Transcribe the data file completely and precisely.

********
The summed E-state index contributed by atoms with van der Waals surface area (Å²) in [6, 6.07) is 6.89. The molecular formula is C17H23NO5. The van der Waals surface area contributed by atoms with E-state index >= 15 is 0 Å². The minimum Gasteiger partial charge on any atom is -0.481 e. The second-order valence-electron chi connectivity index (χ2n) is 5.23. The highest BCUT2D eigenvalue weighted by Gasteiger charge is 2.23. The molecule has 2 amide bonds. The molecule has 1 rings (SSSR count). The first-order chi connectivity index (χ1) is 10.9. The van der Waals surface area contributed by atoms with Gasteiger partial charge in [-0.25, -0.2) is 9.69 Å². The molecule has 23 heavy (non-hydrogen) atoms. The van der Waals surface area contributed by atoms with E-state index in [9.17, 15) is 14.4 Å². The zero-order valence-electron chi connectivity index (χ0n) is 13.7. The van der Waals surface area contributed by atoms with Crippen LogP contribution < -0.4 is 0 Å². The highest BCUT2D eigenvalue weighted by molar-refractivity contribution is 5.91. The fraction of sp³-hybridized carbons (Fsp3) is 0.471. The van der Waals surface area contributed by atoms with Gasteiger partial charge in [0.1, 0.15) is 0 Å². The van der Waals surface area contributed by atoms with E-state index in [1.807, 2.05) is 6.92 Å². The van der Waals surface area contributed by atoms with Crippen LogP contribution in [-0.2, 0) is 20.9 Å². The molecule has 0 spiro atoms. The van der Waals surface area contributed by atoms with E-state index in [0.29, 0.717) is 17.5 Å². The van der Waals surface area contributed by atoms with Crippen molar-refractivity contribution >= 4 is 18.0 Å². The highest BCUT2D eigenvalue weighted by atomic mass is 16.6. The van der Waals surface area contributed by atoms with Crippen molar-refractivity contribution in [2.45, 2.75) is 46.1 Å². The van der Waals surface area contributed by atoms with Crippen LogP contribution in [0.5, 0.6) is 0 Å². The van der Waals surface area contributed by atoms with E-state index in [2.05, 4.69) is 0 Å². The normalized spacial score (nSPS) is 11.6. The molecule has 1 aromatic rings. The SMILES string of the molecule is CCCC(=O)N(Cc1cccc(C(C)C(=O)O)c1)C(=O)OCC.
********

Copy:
The summed E-state index contributed by atoms with van der Waals surface area (Å²) in [6, 6.07) is 6.89. The molecular formula is C17H23NO5. The van der Waals surface area contributed by atoms with E-state index >= 15 is 0 Å². The minimum Gasteiger partial charge on any atom is -0.481 e. The second-order valence-electron chi connectivity index (χ2n) is 5.23. The highest BCUT2D eigenvalue weighted by Gasteiger charge is 2.23. The molecule has 2 amide bonds. The molecule has 1 rings (SSSR count). The first-order chi connectivity index (χ1) is 10.9. The van der Waals surface area contributed by atoms with Gasteiger partial charge in [-0.25, -0.2) is 9.69 Å². The molecule has 23 heavy (non-hydrogen) atoms. The van der Waals surface area contributed by atoms with E-state index in [9.17, 15) is 14.4 Å². The zero-order valence-electron chi connectivity index (χ0n) is 13.7. The van der Waals surface area contributed by atoms with Crippen LogP contribution < -0.4 is 0 Å². The highest BCUT2D eigenvalue weighted by molar-refractivity contribution is 5.91. The fraction of sp³-hybridized carbons (Fsp3) is 0.471. The van der Waals surface area contributed by atoms with Gasteiger partial charge in [0.1, 0.15) is 0 Å². The van der Waals surface area contributed by atoms with E-state index in [1.807, 2.05) is 6.92 Å². The van der Waals surface area contributed by atoms with Crippen LogP contribution in [-0.2, 0) is 20.9 Å². The molecule has 0 spiro atoms. The van der Waals surface area contributed by atoms with E-state index in [0.29, 0.717) is 17.5 Å². The van der Waals surface area contributed by atoms with Crippen molar-refractivity contribution >= 4 is 18.0 Å². The highest BCUT2D eigenvalue weighted by atomic mass is 16.6. The van der Waals surface area contributed by atoms with Crippen molar-refractivity contribution in [2.45, 2.75) is 46.1 Å². The van der Waals surface area contributed by atoms with Crippen LogP contribution in [0.5, 0.6) is 0 Å². The van der Waals surface area contributed by atoms with E-state index in [2.05, 4.69) is 0 Å². The normalized spacial score (nSPS) is 11.6. The molecule has 1 aromatic rings. The SMILES string of the molecule is CCCC(=O)N(Cc1cccc(C(C)C(=O)O)c1)C(=O)OCC.